The Anglican Diocesan Development and Relief Organisation (ADDRO), a faith-based organisation, has distributed about 2,000 seedlings to smallholder farmers in the Upper East Region to grow as part of efforts to mitigate challenges of climate change and improve agriculture productivity.
The seedlings, of different kinds of tree species, including mango, cashew, moringa, albizia, kapok, Mahogany and umbrella, among others and distributed to smallholder farmers from Bolgatanga Municipality, Bawku West, Talensi and Bongo Districts to plant and nurture.
The exercise formed part of the Northern Ghana Climate Resilience Programme (NGCRP) being funded by the Episcopal Relief and Development, a United States of America-based organization that aimed to ensure environmental sustainability, food security and climate resilient communities.
Speaking to some smallholder farmers at Amogorebisi in the Bolgatanga Municipality, Mr Ebenezer Alumire Ndebilla, the NGCRP Programme Coordinator, ADDRO, explained that the NGCRP project aimed at ensuring food security and livelihood support, economic empowerment for smallholder farmers and environmental protection against the effects of climate change.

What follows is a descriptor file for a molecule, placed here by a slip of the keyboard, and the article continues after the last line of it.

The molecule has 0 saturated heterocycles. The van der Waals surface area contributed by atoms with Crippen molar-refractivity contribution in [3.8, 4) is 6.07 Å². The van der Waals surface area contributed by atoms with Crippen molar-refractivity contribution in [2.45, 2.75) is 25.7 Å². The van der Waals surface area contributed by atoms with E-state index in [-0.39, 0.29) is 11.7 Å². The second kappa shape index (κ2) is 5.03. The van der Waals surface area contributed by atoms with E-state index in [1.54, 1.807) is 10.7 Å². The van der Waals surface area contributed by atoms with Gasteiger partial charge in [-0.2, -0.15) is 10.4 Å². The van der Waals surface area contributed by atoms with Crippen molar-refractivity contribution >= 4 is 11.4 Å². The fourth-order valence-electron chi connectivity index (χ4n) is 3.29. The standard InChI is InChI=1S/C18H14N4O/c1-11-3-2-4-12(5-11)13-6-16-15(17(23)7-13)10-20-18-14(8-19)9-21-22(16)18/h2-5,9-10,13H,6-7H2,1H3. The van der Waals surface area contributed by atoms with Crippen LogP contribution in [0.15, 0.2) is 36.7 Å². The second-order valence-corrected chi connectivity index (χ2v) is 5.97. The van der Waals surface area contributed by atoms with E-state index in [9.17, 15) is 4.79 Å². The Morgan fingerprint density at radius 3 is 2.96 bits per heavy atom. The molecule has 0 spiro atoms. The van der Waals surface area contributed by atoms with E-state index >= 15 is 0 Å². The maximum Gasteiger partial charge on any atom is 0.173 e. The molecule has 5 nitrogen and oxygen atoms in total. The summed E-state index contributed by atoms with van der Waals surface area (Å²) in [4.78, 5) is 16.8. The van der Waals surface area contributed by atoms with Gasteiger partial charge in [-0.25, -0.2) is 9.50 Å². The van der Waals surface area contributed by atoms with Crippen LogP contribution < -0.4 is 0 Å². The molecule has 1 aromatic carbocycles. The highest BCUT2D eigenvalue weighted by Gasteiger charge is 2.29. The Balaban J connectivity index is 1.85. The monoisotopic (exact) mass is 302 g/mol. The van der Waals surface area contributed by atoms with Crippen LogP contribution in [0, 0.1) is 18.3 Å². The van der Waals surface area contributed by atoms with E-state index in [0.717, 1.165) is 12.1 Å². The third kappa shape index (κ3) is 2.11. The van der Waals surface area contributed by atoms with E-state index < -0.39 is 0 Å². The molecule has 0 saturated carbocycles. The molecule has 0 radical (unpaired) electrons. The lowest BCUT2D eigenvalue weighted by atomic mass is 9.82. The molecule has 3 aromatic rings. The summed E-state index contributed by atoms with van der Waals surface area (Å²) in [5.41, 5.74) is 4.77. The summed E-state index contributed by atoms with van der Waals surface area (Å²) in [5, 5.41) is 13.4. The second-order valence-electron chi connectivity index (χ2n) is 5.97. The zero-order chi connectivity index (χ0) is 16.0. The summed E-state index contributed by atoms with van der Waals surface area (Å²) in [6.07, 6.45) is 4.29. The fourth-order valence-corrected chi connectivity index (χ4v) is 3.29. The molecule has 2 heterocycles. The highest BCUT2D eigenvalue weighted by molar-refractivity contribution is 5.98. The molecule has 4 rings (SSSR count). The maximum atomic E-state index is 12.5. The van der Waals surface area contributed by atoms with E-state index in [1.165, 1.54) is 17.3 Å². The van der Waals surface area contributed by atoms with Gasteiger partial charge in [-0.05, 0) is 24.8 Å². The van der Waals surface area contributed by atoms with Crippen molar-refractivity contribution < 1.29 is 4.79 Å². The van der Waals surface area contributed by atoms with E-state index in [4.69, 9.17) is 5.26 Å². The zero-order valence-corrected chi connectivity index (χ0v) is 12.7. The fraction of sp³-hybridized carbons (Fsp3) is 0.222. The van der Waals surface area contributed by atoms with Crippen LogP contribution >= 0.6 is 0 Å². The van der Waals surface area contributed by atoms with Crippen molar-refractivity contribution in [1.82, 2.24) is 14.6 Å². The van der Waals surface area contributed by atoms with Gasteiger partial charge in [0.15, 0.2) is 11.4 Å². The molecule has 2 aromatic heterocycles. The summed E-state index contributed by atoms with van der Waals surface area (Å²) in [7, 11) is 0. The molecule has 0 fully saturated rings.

He said apart from supporting farmers with farm inputs such as improved seeds, fertilizer and best agronomic practices, and empowering them to engage in compost production to reduce the usage of chemical fertilizers, ADDRO with support from its partners annually nurses and distributes seedlings, including economic trees to farmers to grow.
He said the practice of tree planting was not only part of regreening strategies to help restore degraded landscapes and forest reserves but to encourage farmers to cultivate the habit of tree growing to help protect the environment.
Mr Ndebilla indicated that in the era of climate change challenges, it was imperative for farmers, especially the vulnerable smallholders, to be resilient to enable them to withstand the challenges and increase agriculture production.
“The importance of trees is enormous because apart from providing shade, and oxygen, serve as windbreaks, medicine, and woodlots for roofing, the trees also provide food like the mango and moringa and protect the soil from erosion and the topsoil nutrients from being washed away,” he said.
Mr Ndebilla noted that the few tree species available were being cut down for various purposes, including housing, industrial and agricultural purposes, without replacement and that was having a toll on food production.
He said, “That is why, it has become imperative that as an NGO that is seeking to help in sustaining our environment, we help our farmers plant more trees so that the environment can be more protected and we can have better life and future.”
The Programme Coordinator indicated that the smallholder farmers had also been introduced to a village savings and loans initiative dubbed, “saving with education” which enabled the farmers, especially the women to expand their farms and businesses.
Mr Samuel Azure, the Assemblyman for the Amogorebisi Electoral area, lauded the efforts of ADDRO and its partners for supporting smallholder farmers in the area over the years and appealed to ADDRO and other development partners to help address water scarcity in the area.
By Anthony Adongo Apubeo